• Use volunteers effectively and fairly
  • Cooperate with the publisher on its goals of supporting the membership of the ACM and the computing profession in general
  • Implement with quality and appropriateness the charter of the publication
  • Engage in the training and study necessary to appropriately use, and to correctly configure, the manuscript tracking systems provided by ACM.

Publishing Conference Articles in ACM Journals

ACM journals and transactions are designed to publish research results which are the gold standard for the profession, i.e., they are of high novelty and interest, technically sound, and well presented. Achieving this level of quality requires a review process that provides the time necessary for careful review by acknowledged experts in the field. In particular, this means selection of reviewers from the widest possible pool, and open-ended review cycles that ensure the most sound and polished result. Such a standard has been largely incompatible with conference review procedures which are sharply constrained by deadline. Because of this, it is the ACM Publications Board’s policy that conference proceedings should not simply be published as issues of ACM journals or transactions. The Board feels that to avoid confusion the brands "journal" and "transactions" must be reserved for venues with a review process which includes opportunity for a major revision and re-review by the same reviewers and is not limited by an event deadline.

The Board recognizes that many conferences publish research that is of top-quality, and hence encourages ACM Journal Editors-in-Chief and Conference Program Chairs to develop mutually beneficial methods to collaborate. Some examples that the Board finds particularly worthy are the following.

Conference-first Model: Best Conference Papers Invited for Journal Submission

Journal-First Model: Article Authors Invited for Conference Presentation

Journal-Integrated Model (i.e., the model used by TOG with SIGGRAPH)

Proceedings of the ACM on X


Conference-first Model: Best Conference Papers Invited for Journal Submission

Journals may establish relationships with particular conferences to enable extended versions of the "best" few papers for the conference to be invited for submission for journal publication, possibly appearing in a special section of the journal dedicated to the conference. The journal paper should be an expanded version of the conference paper with, for example, more complete background, more detailed project descriptions, and additional results. This allows authors to present a more complete description of the work. ACM's Policy on Prior Publication and Simultaneous Submission provides additional guidance on submitting expanded versions of conference papers to journals.

Journal-First Model: Article Authors Invited for Conference Presentation

Conferences may establish relationships with journals to extend invitations to authors of recently published journal articles to present their results at the conference (without a separate publication in the proceedings). This affords authors the prestige of presentation at the conference while allowing the journal to maintain a refereeing process without fixed deadlines.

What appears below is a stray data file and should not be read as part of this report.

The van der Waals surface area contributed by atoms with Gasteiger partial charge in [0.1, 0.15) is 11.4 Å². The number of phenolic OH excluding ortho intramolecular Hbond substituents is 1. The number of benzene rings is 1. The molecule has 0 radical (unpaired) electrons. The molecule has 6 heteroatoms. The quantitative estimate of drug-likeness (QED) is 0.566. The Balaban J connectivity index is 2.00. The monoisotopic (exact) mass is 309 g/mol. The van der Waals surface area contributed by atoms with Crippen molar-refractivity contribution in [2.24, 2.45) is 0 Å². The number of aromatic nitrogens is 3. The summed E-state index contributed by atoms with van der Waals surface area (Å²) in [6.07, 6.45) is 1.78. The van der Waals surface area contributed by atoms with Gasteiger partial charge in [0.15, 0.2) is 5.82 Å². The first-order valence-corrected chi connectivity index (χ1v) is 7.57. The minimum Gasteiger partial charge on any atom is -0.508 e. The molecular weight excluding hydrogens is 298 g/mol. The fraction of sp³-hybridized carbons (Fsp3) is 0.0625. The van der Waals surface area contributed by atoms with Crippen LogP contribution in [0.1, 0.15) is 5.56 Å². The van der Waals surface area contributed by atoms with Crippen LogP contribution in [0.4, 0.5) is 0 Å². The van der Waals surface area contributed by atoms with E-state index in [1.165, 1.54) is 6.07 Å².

Journal-Integrated Model (i.e., the model used by TOG with SIGGRAPH)

  1. Requires certification by the journal’s EIC that the integrated process is as good as or exceeds the journal’s standards

  2. Requires two or more expert reviewers for acceptance

  3. Requires opportunity for author revision and re-review by same reviewers and post-event acceptance in the journal

Proceedings of the ACM on X

A new journal series with first issues planned for 2017. This is suitable for those ACM SIG-sponsored conferences that adapt their review processes to be comparable to those of journals. The series is being launched in recognition of the fact that conference-centric publishing disadvantages the CS community with respect to other scientific disciplines when competing with researchers from other disciplines for top science awards and career progression, and the fact that top ACM conferences have demonstrated high quality and high impact on the field.
The new series will adhere to the following principles:

  1. Clear documentation of review process and policy

  2. Minimum of two expert reviewers with written reviews

  3. Reviewers may be drawn from outside the conference Program Committee

  4. Minimum of two-cycle review with opportunity for major revisions reviewed by same reviewers

  5. Specific provisions for conflict-of-interest

It is recommended that attendance at the event not be mandatory for publication.


  1. The production process will be as close to that of ACM sponsored conference production as possible; necessary copy-editing costs borne by author; typesetting costs minimal

  2. Use of ACM authoring templates will be required

  3. Costs will be paid by sponsoring SIG

  4. Online-only is default with media options available at additional cost

  5. OpenTOC, OpenSurround, and SIG DL revenue apply to PACM’s journal issues

Submitting and Investigating Potential Violations of this Policy

See Policy on Submitting and Investigating Claims

Confidentiality Policy

See Confidentiality Policy

Communicating Results of Investigations

See Policy on Communicating Results of Investigations

Appealing Violation Decisions

See Appealing Policy Violation Decisions

Contact ACM

The ACM Director of Publications should be contacted for any:

  • Questions about the interpretation of this policy
  • Questions about appeals of decisions
  • Requests for deviations from, or extensions to, this policy
  • Reporting of egregious behavior related to this policy, including purposeful evasion of the policy or false reporting

Mailing address:
ACM Director of Publications
Association for Computing Machinery
1601 Broadway, 10th Floor
New York, NY 10019-7434
Phone: +1-212-626-0659
Or via email:
[email protected]